I made the first of two trips to Sweden in late 2002 to meet with Calle and see the Mini Marcos. After meeting Calle and following him to his lock-up, he opened the doors of his garage. I caught my first glimpse of #7073, covered in dustsheets in the dark corner. Then Calle turned on the lights and whisked the dustcovers off of the bodywork, I knew instantly that this was a real gem of a car, and that I wanted to buy her. A quick drive around the grounds of the Army post and I was fully convinced that this little car a real jewel.
Once home again, and after many emails and a tortuous international bank transaction that took weeks to complete, I paid Calle for the Mini Marcos. I borrowed a trailer from a local Porsche speedshop and drove the 15 hours from my home near Maastricht, Netherlands up through Germany, across Denmark and over to Sweden. There I met Calle and MMOC member Henrik Hansson. Together we loaded #7073 onto the trailer and, after saying our good-byes, I slowly brought my Mini Marcos back home.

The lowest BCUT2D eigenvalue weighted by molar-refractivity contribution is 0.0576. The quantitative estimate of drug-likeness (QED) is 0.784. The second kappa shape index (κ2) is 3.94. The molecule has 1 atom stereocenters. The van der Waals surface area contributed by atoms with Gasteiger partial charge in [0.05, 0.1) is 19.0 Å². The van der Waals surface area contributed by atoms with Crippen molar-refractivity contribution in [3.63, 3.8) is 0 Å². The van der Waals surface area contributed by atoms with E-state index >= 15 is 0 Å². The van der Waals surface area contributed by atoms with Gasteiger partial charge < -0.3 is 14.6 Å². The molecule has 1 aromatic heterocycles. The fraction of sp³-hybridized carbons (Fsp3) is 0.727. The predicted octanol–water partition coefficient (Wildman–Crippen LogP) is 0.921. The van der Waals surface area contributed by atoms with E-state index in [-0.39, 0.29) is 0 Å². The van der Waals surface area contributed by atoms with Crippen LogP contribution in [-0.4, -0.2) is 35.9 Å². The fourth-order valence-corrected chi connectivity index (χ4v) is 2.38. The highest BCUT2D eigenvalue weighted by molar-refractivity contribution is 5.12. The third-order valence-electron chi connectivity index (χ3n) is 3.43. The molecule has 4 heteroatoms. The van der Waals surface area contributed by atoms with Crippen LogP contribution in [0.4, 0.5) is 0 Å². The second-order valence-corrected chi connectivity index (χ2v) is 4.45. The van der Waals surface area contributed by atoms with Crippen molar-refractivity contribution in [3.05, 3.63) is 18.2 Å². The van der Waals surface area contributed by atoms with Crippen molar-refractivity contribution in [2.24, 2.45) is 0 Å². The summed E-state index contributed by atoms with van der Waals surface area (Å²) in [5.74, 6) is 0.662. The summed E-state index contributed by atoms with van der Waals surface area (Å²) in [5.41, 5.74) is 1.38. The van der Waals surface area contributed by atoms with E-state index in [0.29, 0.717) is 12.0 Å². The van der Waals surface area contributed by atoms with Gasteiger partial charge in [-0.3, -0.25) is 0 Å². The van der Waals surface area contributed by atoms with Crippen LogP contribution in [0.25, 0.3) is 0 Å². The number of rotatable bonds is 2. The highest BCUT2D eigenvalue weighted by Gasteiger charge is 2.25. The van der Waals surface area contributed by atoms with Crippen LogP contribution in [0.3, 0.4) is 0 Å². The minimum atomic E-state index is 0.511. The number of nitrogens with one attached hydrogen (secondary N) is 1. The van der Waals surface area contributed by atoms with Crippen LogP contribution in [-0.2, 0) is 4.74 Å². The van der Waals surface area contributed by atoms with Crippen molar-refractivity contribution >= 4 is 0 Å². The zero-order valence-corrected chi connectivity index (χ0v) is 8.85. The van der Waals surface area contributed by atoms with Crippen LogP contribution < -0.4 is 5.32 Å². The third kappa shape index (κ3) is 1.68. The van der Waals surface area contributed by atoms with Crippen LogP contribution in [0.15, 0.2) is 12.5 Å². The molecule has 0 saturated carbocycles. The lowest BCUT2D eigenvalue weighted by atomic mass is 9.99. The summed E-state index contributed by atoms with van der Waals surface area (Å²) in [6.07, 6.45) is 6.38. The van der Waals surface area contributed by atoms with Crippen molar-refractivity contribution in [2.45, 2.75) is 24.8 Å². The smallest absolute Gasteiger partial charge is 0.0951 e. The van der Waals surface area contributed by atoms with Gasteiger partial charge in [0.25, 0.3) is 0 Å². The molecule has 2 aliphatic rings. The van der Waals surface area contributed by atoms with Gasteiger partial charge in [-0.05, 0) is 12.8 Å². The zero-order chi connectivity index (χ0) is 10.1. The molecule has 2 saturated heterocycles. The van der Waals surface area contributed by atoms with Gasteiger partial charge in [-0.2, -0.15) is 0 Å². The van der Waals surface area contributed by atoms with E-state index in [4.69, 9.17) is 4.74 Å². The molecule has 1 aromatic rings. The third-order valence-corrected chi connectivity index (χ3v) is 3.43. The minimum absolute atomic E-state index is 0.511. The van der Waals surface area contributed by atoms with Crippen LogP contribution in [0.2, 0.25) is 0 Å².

Since then, I was re-posted to the United States. My Mini Marcos came with me, of course! It is one of very few in the USA, and creates quite a stir when it appears at car shows or meetings. He is currently in my garage, awaiting a custom Road/Rally unleaded cylinder head from Midlands Engineering Developments (MED) in the UK, as the old head was showing signs of wear and bent a pushrod because the valve-train geometry was not quite correct. He‘s become a part of our family, too. My 4-year old daughter immediately nicknamed #7073 "the Elmo car", after the Sesame Street children‘s TV show character. And this name stuck; "Elmo" is an apt choice. He is a little red monster, after all.
Last updated 3rd June, 2016